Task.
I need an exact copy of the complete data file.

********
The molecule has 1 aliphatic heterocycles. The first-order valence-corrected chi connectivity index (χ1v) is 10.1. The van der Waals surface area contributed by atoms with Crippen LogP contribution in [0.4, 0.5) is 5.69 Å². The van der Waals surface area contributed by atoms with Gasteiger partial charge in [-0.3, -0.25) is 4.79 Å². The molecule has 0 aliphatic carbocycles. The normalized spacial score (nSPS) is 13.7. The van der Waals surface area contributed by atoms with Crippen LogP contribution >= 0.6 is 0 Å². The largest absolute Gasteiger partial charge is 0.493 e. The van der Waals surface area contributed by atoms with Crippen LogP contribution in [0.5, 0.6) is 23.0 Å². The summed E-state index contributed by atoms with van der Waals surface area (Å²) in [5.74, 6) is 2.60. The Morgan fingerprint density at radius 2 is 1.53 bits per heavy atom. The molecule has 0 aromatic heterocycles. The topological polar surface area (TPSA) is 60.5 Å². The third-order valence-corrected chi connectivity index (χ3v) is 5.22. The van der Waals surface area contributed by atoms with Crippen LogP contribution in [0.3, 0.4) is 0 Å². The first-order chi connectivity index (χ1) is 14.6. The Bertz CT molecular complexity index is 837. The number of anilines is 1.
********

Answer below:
The molecule has 1 aliphatic heterocycles. The first-order valence-corrected chi connectivity index (χ1v) is 10.1. The van der Waals surface area contributed by atoms with Crippen LogP contribution in [0.4, 0.5) is 5.69 Å². The van der Waals surface area contributed by atoms with Gasteiger partial charge in [-0.3, -0.25) is 4.79 Å². The molecule has 0 aliphatic carbocycles. The normalized spacial score (nSPS) is 13.7. The van der Waals surface area contributed by atoms with Crippen LogP contribution >= 0.6 is 0 Å². The largest absolute Gasteiger partial charge is 0.493 e. The van der Waals surface area contributed by atoms with Crippen LogP contribution in [0.5, 0.6) is 23.0 Å². The summed E-state index contributed by atoms with van der Waals surface area (Å²) in [5.74, 6) is 2.60. The Morgan fingerprint density at radius 2 is 1.53 bits per heavy atom. The molecule has 0 aromatic heterocycles. The topological polar surface area (TPSA) is 60.5 Å². The third-order valence-corrected chi connectivity index (χ3v) is 5.22. The van der Waals surface area contributed by atoms with Crippen LogP contribution in [0.3, 0.4) is 0 Å². The first-order chi connectivity index (χ1) is 14.6. The Bertz CT molecular complexity index is 837. The number of anilines is 1.